PERHAPS they’re responding to criticism their generation’s legacy will be climate catastrophe, or maybe they’ve lived long enough to see the changes in our landscape and its got them worried; whatever their motivation, Baby Boomers have taken the lead on WA’s latest environmental flashpoint, logging native forests, and they reckon that’s caught the McGowan government’s attention.
Recently WA environment minister Amber-Jade Sanderson released the first-ever survey asking West Aussies whether they think logging in native forests should be expanded, curtailed or axed altogether.
Early indications are that retirees have led submissions, and South Fremantle has turned out to be a hotspot for grey green activism.
Freo resident Jane Hutchison says it’s probably no coincidence South Freo is where her branch of Nannas for Native Forests is based.
They meet at Ootong and Lincoln cafe every couple of Sundays to stitch leaf badges highlighting their opposition to logging, as well as to engage with anyone who shows an interest in what they’re doing and push them towards filling out Ms Sanderson’s online survey.
Margaret River also has a high submission rate; that’s where the Nannas originated.
“It’s caught the eye of the government,” Ms Hutchison said.
“This is a group of women – there are also men, of course –with their own flavour.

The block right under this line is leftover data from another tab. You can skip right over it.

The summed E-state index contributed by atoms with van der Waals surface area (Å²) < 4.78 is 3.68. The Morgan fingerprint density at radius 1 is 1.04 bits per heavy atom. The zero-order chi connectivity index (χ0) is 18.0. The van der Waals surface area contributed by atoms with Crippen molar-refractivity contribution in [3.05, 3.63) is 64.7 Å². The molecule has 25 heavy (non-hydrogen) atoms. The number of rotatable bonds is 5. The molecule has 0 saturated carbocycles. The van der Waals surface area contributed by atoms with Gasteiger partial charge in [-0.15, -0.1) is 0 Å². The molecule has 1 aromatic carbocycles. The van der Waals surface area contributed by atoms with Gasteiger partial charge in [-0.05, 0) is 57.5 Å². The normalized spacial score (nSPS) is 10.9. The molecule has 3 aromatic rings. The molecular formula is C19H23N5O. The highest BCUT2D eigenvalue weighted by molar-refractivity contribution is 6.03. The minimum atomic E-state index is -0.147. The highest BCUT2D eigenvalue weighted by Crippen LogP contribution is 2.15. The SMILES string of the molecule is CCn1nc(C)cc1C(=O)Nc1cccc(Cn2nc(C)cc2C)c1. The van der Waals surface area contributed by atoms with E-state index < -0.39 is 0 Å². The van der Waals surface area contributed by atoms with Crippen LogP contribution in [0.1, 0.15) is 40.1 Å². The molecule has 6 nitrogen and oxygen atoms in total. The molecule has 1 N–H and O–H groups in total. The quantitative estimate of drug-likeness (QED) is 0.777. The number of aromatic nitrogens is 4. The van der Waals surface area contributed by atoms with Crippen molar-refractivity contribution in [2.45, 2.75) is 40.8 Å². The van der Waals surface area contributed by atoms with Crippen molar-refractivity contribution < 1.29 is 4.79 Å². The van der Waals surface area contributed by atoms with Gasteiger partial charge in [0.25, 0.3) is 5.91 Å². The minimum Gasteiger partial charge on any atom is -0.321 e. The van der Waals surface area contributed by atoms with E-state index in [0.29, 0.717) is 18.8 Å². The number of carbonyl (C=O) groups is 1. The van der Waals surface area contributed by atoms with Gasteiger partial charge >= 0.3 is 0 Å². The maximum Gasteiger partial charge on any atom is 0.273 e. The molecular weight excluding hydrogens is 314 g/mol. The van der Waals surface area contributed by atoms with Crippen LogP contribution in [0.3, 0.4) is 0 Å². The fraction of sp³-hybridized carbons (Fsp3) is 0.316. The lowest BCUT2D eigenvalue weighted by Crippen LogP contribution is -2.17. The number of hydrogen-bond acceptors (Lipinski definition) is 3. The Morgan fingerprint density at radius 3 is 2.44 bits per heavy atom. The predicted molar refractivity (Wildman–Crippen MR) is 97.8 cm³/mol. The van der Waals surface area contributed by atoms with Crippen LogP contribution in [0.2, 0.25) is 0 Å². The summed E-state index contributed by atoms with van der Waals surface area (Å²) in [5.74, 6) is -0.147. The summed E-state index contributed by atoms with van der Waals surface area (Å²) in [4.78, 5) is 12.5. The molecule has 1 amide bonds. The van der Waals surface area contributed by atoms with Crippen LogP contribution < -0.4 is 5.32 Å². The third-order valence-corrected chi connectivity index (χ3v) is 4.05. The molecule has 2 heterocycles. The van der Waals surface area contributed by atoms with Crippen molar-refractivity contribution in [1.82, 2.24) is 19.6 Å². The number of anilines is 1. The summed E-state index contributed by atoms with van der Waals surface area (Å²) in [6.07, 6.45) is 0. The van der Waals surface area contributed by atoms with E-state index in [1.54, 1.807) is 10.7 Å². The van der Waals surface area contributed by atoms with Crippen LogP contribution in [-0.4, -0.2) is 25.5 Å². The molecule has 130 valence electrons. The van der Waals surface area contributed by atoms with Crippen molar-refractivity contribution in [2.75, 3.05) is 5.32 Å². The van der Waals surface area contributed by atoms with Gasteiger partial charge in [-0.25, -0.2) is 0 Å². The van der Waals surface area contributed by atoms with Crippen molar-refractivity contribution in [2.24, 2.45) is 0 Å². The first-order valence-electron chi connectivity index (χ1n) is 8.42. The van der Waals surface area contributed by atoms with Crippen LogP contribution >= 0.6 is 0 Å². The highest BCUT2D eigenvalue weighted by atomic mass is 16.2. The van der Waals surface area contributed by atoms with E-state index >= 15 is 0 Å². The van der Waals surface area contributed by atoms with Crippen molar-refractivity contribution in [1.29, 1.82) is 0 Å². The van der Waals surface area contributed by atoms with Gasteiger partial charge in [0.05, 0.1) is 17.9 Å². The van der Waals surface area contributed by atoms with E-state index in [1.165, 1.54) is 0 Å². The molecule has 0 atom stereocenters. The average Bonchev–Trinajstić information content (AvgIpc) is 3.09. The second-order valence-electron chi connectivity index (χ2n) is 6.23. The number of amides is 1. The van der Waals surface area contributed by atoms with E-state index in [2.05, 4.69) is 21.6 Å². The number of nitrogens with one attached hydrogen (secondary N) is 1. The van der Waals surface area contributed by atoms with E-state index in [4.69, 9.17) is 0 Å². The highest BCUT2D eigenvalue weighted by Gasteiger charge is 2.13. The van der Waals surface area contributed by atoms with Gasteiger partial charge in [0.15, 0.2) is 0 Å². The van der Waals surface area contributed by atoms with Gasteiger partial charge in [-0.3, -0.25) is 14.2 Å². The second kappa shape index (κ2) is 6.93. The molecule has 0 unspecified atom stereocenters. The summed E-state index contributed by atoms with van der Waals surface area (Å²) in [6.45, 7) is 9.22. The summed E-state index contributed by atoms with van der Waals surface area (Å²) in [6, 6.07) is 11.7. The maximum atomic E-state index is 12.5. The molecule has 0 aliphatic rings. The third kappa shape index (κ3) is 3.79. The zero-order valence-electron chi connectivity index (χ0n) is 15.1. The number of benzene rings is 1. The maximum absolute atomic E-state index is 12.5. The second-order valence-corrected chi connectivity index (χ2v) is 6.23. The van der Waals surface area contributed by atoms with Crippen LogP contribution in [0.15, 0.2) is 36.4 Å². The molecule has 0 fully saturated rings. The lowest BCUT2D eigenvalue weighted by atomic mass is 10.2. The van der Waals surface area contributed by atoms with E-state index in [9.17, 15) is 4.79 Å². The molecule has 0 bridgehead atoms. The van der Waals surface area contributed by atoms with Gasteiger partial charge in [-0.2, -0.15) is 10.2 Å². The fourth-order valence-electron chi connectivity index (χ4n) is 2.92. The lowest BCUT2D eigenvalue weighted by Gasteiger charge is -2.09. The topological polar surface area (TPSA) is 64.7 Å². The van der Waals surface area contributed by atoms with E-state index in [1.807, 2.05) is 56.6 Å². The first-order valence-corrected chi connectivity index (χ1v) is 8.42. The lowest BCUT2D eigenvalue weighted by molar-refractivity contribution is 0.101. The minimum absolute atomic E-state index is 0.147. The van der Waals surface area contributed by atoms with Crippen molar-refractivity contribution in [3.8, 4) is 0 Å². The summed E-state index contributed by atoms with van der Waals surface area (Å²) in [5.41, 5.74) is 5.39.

“They’ve got their own approach; they don’t want to stand on the corner and yell out, but they are prepared to take action and some have been arrested.
For Ms Hutchison, seeing “treasured” bushland areas disappearing in both the southern forests and urban areas, and the resulting extinction pressure on native species, prompted her to join the Nannas.
“I am recently retired, and like a lot of other people, I guess, I’ve got some time on my hands and want to make a contribution,” she said.
She says with 90 per cent of WA’s jarrah forest having disappeared since European colonisation, there was no more wriggle room and logging had to cease.
The Nannas will soon have another branch roping in Hamilton Hill, Beaconsfield and Hilton, and have plans to try and get the anti-logging message on the global stage.
But meantime, they’re recommending people head to the WA Forest Alliance website wafa.org to get some hints on how to fill in the survey, or if you’re all forest-ready, head straight to https://wabsi. mysocialpinpoint.com.au/wa-forests.
Submissions end August 1.
by STEVE GRANT